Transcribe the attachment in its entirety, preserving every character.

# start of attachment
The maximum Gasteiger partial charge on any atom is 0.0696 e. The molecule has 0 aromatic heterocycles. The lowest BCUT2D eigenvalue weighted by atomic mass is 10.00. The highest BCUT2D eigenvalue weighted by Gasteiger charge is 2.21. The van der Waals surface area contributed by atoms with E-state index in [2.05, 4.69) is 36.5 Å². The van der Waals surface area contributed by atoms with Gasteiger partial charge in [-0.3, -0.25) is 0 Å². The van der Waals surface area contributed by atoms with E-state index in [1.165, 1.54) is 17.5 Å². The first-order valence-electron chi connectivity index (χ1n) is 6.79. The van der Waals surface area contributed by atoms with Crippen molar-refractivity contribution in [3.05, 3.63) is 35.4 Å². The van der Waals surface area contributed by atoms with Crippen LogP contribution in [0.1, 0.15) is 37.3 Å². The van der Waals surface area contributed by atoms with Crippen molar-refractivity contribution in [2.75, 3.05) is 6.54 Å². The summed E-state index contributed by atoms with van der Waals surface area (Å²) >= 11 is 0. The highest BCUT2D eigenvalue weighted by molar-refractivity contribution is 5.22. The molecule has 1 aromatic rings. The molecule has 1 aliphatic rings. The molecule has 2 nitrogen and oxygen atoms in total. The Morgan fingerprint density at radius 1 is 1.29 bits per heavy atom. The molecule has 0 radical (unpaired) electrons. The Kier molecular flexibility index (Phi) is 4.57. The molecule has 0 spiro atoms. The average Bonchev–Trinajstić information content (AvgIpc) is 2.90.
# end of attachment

The maximum Gasteiger partial charge on any atom is 0.0696 e. The molecule has 0 aromatic heterocycles. The lowest BCUT2D eigenvalue weighted by atomic mass is 10.00. The highest BCUT2D eigenvalue weighted by Gasteiger charge is 2.21. The van der Waals surface area contributed by atoms with E-state index in [2.05, 4.69) is 36.5 Å². The van der Waals surface area contributed by atoms with Gasteiger partial charge in [-0.3, -0.25) is 0 Å². The van der Waals surface area contributed by atoms with E-state index in [1.165, 1.54) is 17.5 Å². The first-order valence-electron chi connectivity index (χ1n) is 6.79. The van der Waals surface area contributed by atoms with Crippen molar-refractivity contribution in [3.05, 3.63) is 35.4 Å². The van der Waals surface area contributed by atoms with Crippen LogP contribution in [0.1, 0.15) is 37.3 Å². The van der Waals surface area contributed by atoms with Crippen molar-refractivity contribution in [2.75, 3.05) is 6.54 Å². The summed E-state index contributed by atoms with van der Waals surface area (Å²) >= 11 is 0. The highest BCUT2D eigenvalue weighted by molar-refractivity contribution is 5.22. The molecule has 1 aromatic rings. The molecule has 1 aliphatic rings. The molecule has 2 nitrogen and oxygen atoms in total. The Morgan fingerprint density at radius 1 is 1.29 bits per heavy atom. The molecule has 0 radical (unpaired) electrons. The Kier molecular flexibility index (Phi) is 4.57. The molecule has 0 spiro atoms. The average Bonchev–Trinajstić information content (AvgIpc) is 2.90.